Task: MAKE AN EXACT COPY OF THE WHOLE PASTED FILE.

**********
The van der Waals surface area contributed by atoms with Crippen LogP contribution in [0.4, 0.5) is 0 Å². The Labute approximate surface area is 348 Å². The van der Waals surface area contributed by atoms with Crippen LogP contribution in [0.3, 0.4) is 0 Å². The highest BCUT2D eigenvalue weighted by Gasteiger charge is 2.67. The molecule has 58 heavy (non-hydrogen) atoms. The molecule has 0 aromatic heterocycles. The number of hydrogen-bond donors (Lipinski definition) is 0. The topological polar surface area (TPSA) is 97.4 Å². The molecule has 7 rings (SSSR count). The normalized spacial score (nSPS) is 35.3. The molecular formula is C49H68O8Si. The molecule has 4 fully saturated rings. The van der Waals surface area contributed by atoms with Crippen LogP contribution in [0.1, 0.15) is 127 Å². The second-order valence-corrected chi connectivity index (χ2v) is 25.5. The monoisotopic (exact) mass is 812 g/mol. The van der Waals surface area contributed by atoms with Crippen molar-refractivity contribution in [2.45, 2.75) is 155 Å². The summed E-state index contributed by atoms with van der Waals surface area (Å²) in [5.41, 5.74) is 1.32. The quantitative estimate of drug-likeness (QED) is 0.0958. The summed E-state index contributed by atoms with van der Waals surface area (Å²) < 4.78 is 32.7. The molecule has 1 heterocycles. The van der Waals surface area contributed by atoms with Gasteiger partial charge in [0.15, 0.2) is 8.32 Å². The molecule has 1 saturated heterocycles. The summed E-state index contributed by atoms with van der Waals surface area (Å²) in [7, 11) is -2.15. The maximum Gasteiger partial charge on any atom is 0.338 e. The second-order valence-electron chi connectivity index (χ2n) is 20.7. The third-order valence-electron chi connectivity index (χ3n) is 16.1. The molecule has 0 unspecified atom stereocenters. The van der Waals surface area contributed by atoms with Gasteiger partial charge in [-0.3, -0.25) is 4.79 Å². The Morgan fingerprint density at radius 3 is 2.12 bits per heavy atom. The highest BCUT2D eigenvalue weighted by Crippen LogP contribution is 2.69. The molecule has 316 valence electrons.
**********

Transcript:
The van der Waals surface area contributed by atoms with Crippen LogP contribution in [0.4, 0.5) is 0 Å². The Labute approximate surface area is 348 Å². The van der Waals surface area contributed by atoms with Crippen LogP contribution in [0.3, 0.4) is 0 Å². The highest BCUT2D eigenvalue weighted by Gasteiger charge is 2.67. The molecule has 58 heavy (non-hydrogen) atoms. The molecule has 0 aromatic heterocycles. The number of hydrogen-bond donors (Lipinski definition) is 0. The topological polar surface area (TPSA) is 97.4 Å². The molecule has 7 rings (SSSR count). The normalized spacial score (nSPS) is 35.3. The molecular formula is C49H68O8Si. The molecule has 4 fully saturated rings. The van der Waals surface area contributed by atoms with Crippen LogP contribution in [0.1, 0.15) is 127 Å². The second-order valence-corrected chi connectivity index (χ2v) is 25.5. The monoisotopic (exact) mass is 812 g/mol. The van der Waals surface area contributed by atoms with Crippen molar-refractivity contribution in [2.45, 2.75) is 155 Å². The summed E-state index contributed by atoms with van der Waals surface area (Å²) in [5.41, 5.74) is 1.32. The quantitative estimate of drug-likeness (QED) is 0.0958. The summed E-state index contributed by atoms with van der Waals surface area (Å²) < 4.78 is 32.7. The molecule has 1 heterocycles. The van der Waals surface area contributed by atoms with Gasteiger partial charge in [0.15, 0.2) is 8.32 Å². The molecule has 1 saturated heterocycles. The summed E-state index contributed by atoms with van der Waals surface area (Å²) in [7, 11) is -2.15. The maximum Gasteiger partial charge on any atom is 0.338 e. The second-order valence-electron chi connectivity index (χ2n) is 20.7. The third-order valence-electron chi connectivity index (χ3n) is 16.1. The molecule has 0 unspecified atom stereocenters. The van der Waals surface area contributed by atoms with Gasteiger partial charge in [-0.3, -0.25) is 4.79 Å². The Morgan fingerprint density at radius 3 is 2.12 bits per heavy atom. The highest BCUT2D eigenvalue weighted by Crippen LogP contribution is 2.69. The molecule has 316 valence electrons.